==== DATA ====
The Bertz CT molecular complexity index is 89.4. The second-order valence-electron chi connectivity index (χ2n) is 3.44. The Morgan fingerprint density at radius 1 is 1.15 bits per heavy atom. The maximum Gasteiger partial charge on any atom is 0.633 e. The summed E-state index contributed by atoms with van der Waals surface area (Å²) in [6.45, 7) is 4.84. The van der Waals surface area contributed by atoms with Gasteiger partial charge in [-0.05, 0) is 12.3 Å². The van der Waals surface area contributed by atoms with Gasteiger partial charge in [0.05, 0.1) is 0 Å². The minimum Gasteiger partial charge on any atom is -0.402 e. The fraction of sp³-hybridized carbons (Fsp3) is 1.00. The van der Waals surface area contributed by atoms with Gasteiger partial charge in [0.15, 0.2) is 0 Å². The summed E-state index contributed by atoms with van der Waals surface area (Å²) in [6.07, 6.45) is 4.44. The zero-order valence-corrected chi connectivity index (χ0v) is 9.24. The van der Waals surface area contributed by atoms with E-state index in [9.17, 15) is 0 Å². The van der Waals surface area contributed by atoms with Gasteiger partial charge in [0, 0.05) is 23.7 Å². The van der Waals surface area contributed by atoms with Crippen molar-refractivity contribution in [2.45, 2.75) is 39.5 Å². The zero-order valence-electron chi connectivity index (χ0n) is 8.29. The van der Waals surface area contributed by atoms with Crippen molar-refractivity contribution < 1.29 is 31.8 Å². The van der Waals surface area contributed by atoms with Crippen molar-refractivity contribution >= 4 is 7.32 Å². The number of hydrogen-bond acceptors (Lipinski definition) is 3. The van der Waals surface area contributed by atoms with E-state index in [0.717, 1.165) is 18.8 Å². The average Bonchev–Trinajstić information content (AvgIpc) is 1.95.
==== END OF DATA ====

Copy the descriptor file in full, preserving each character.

The Bertz CT molecular complexity index is 89.4. The second-order valence-electron chi connectivity index (χ2n) is 3.44. The Morgan fingerprint density at radius 1 is 1.15 bits per heavy atom. The maximum Gasteiger partial charge on any atom is 0.633 e. The summed E-state index contributed by atoms with van der Waals surface area (Å²) in [6.45, 7) is 4.84. The van der Waals surface area contributed by atoms with Gasteiger partial charge in [-0.05, 0) is 12.3 Å². The van der Waals surface area contributed by atoms with Gasteiger partial charge in [0.05, 0.1) is 0 Å². The minimum Gasteiger partial charge on any atom is -0.402 e. The fraction of sp³-hybridized carbons (Fsp3) is 1.00. The van der Waals surface area contributed by atoms with Gasteiger partial charge in [0.15, 0.2) is 0 Å². The summed E-state index contributed by atoms with van der Waals surface area (Å²) in [6.07, 6.45) is 4.44. The zero-order valence-corrected chi connectivity index (χ0v) is 9.24. The van der Waals surface area contributed by atoms with E-state index in [9.17, 15) is 0 Å². The van der Waals surface area contributed by atoms with Gasteiger partial charge in [0, 0.05) is 23.7 Å². The van der Waals surface area contributed by atoms with Crippen molar-refractivity contribution in [2.45, 2.75) is 39.5 Å². The zero-order valence-electron chi connectivity index (χ0n) is 8.29. The van der Waals surface area contributed by atoms with Crippen molar-refractivity contribution < 1.29 is 31.8 Å². The van der Waals surface area contributed by atoms with Crippen molar-refractivity contribution >= 4 is 7.32 Å². The number of hydrogen-bond acceptors (Lipinski definition) is 3. The van der Waals surface area contributed by atoms with E-state index in [0.717, 1.165) is 18.8 Å². The average Bonchev–Trinajstić information content (AvgIpc) is 1.95.